Black History Month can help promote unity and inclusion

By Lindsay Advocate

Dr. Avis Glaze.

By Dr. Avis Glaze

There are many who ask why we need Black History Month, celebrated each February. I would welcome the day when we do not need a reminder of the key roles, contributions and sacrifices that people in general, and Black people specifically, have made throughout history.

For Black people, it is a time to celebrate diversity, equity and inclusion and to keep alive the many stories of bravery, fortitude and resilience of individuals of African descent. But, while we have, and continue to make many strides, we have not yet reached the mountaintop.

I am filled with optimism, though, after reading a piece by Michael Adams and Andrew Parkin in the Globe and Mail at the end of 2022, who wrote about their recent polling on diversity. They conclude that “Diversity has become more important to us as we have become more diverse. Canadians are not only adapting to change, they are embracing it.”

Opinions converge on the notion that learning Black history helps us understand Canadian history and who we are as a country. It has the potential to promote unity and our goal of becoming a truly inclusive society. It highlights the achievements of Black people – their struggles, ambitions, and successes, whether as scientists, inventors, politicians, teachers, artists, business or trades people.

Criticism about Black History Month still exists. It promotes discomfort and feelings of guilt, some say. Or it makes white children feel uncomfortable and guilty about their identities, say others. Some lawmakers in the U.S. (and some politicians here) are unleashing attacks on Black history under the guise of protecting white children from “discomfort.” Some states are banning the teaching of critical race theory. Many want to cancel discussions on uncomfortable histories such as the Holocaust and offensive campaigns against Indigenous peoples. Some don’t want teachers to have discussions on these topics for fear the subject matter is too sensitive. And yet those are exactly the kinds of discussions we need to have and what many teachers do so well.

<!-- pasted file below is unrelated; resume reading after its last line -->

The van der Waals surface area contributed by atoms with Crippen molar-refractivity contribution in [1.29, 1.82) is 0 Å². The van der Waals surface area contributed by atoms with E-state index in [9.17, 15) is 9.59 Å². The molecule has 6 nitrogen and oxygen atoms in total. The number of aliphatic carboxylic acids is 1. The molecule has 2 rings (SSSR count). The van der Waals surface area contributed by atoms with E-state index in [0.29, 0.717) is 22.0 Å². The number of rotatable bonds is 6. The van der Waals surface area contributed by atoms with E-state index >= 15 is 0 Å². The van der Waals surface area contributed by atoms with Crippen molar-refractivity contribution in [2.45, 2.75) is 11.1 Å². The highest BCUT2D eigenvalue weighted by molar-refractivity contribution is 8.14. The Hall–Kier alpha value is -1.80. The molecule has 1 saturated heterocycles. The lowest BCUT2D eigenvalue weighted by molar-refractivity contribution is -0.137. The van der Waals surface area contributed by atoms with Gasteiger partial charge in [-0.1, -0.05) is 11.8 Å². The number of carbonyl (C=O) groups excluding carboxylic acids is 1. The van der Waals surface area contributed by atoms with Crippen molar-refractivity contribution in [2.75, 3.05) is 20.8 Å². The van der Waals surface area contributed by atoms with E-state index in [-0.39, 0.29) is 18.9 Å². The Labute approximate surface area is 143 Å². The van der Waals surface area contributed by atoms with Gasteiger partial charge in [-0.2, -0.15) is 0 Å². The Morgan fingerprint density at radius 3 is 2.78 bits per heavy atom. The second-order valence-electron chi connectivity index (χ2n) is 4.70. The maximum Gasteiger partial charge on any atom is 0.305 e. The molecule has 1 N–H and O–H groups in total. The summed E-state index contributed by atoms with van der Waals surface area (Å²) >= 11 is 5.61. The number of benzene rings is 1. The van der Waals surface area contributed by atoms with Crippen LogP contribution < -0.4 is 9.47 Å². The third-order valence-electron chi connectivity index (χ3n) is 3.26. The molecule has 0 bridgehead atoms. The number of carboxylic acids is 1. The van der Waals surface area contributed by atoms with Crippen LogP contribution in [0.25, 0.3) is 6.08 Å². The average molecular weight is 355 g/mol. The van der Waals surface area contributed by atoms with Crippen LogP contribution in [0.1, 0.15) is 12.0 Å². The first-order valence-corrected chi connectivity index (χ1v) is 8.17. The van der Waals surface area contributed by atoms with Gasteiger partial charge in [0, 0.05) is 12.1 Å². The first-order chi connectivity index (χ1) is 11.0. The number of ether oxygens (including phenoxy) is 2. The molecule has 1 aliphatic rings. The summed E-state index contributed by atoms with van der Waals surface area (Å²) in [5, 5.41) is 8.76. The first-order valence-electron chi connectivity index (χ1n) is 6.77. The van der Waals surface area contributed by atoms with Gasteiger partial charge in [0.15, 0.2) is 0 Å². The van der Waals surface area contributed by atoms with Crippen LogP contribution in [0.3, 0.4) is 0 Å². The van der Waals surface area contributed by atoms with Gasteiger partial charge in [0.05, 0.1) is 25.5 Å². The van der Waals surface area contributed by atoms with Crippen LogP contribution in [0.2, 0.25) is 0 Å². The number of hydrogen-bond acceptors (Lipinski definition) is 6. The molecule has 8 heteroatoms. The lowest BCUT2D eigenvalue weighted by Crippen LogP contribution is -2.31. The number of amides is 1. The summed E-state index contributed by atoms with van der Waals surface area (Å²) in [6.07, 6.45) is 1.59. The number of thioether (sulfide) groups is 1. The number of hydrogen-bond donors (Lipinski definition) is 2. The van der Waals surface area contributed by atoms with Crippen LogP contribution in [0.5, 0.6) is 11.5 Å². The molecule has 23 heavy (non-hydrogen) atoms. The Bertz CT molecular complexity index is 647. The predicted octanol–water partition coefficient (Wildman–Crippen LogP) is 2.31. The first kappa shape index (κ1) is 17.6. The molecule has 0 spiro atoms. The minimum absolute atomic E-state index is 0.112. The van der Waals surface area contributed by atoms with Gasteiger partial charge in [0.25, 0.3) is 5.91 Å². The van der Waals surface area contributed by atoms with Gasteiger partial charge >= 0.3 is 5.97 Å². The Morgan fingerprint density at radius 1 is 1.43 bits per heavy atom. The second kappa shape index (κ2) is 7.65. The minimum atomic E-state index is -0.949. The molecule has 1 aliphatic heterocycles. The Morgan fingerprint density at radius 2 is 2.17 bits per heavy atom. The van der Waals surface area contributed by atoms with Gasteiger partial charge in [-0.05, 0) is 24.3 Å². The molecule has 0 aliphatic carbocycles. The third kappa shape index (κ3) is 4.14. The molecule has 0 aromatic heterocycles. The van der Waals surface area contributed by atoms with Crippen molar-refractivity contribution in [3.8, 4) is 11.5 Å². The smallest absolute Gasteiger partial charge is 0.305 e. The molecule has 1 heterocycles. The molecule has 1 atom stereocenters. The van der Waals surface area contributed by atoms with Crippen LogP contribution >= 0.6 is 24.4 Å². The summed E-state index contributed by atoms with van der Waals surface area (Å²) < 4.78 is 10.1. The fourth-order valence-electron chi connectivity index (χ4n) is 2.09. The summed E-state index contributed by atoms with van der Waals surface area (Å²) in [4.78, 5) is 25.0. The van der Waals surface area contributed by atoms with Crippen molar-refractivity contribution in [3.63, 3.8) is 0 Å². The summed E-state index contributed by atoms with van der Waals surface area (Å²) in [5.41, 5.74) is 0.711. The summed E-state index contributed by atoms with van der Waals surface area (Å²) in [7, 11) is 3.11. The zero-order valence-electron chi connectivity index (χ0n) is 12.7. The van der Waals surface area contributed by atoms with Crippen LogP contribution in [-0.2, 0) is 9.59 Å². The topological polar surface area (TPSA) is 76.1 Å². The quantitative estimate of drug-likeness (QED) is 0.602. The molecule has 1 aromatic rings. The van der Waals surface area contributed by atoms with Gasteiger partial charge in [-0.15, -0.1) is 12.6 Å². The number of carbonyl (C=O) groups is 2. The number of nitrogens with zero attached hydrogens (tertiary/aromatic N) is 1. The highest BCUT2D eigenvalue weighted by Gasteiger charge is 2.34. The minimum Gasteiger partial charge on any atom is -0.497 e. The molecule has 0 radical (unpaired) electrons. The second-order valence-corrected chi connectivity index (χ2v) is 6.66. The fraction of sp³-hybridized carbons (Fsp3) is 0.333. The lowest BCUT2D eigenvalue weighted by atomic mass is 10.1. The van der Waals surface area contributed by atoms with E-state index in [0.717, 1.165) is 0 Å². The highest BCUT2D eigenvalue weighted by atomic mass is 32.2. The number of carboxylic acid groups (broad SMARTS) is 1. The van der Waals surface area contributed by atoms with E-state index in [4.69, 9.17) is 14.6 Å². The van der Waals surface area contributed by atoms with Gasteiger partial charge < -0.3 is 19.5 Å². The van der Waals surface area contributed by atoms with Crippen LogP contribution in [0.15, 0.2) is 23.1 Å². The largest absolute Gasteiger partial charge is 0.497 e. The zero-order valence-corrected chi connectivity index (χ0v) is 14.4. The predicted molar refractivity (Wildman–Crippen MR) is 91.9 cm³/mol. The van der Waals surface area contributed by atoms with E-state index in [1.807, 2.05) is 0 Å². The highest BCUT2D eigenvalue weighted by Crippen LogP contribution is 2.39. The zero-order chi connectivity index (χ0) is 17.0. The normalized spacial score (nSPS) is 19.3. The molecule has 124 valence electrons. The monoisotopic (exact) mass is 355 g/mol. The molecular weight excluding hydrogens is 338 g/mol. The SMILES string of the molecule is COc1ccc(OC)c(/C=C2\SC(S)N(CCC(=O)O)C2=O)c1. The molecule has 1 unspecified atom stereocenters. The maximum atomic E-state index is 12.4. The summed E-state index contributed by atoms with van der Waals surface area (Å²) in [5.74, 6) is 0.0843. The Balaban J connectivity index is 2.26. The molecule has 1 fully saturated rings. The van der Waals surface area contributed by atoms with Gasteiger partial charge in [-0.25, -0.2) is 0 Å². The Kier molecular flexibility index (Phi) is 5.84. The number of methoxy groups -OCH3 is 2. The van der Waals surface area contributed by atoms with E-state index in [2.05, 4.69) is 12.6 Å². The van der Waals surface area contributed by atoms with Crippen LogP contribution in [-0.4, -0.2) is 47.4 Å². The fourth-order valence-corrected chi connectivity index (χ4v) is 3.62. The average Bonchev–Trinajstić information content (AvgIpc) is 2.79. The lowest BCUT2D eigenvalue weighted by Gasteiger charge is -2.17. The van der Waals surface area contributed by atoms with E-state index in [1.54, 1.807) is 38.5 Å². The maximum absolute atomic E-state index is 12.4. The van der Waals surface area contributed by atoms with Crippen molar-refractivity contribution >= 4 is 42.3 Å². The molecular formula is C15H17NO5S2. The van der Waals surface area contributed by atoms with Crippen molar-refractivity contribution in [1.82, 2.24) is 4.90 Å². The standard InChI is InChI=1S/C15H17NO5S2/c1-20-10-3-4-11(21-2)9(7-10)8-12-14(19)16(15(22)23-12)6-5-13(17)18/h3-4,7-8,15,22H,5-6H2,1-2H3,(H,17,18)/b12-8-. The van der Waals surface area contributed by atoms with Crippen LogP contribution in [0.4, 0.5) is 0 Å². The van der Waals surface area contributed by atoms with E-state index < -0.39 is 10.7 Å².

Most Canadian schools observe Black History Month. Many teachers across Kawartha Lakes encourage their students to do projects and hold discussions on this aspect of the curriculum. I will always remember having dinner with a friend (a white family) in Nova Scotia a few years ago. His son, who was about nine at the time, talked to me with confidence and enthusiasm about his project for Black History Month. I was truly impressed and felt grateful for his teacher who encouraged what I would describe as curiosity-driven research, learning and empathetic understanding across cultures.

As an educator, my concerns are for the children in our schools. Will the lessons learned in school about diversity, equity and inclusion become enduring and lifelong goals?  Will they develop the empathy that is the essence of positive interpersonal relationships? Will they be motivated to promote and defend for all, the rights so many Canadians cherish?

I have great faith in our teachers who work to prepare our students to become citizens who think critically and analytically, who feel deeply and empathically and who act wisely and ethically.  This is so important when fake news and misinformation are rampant.

Participating in Black History is a part of this journey toward a fairer society for all.

–Dr. Avis Glaze is a former director of education for the Kawartha Pine Ridge District School Board. She was Ontario’s Education Commissioner and has worked with educators in over 50 jurisdictions worldwide. She is currently an international education adviser to Scotland.

1 Comment

  1. Diane Lloyd says:

    Black History Month is very important and should be observed in all educational facilities. It is hard to understand why some people feel it is okay to hide their history by refusing to talk about it.

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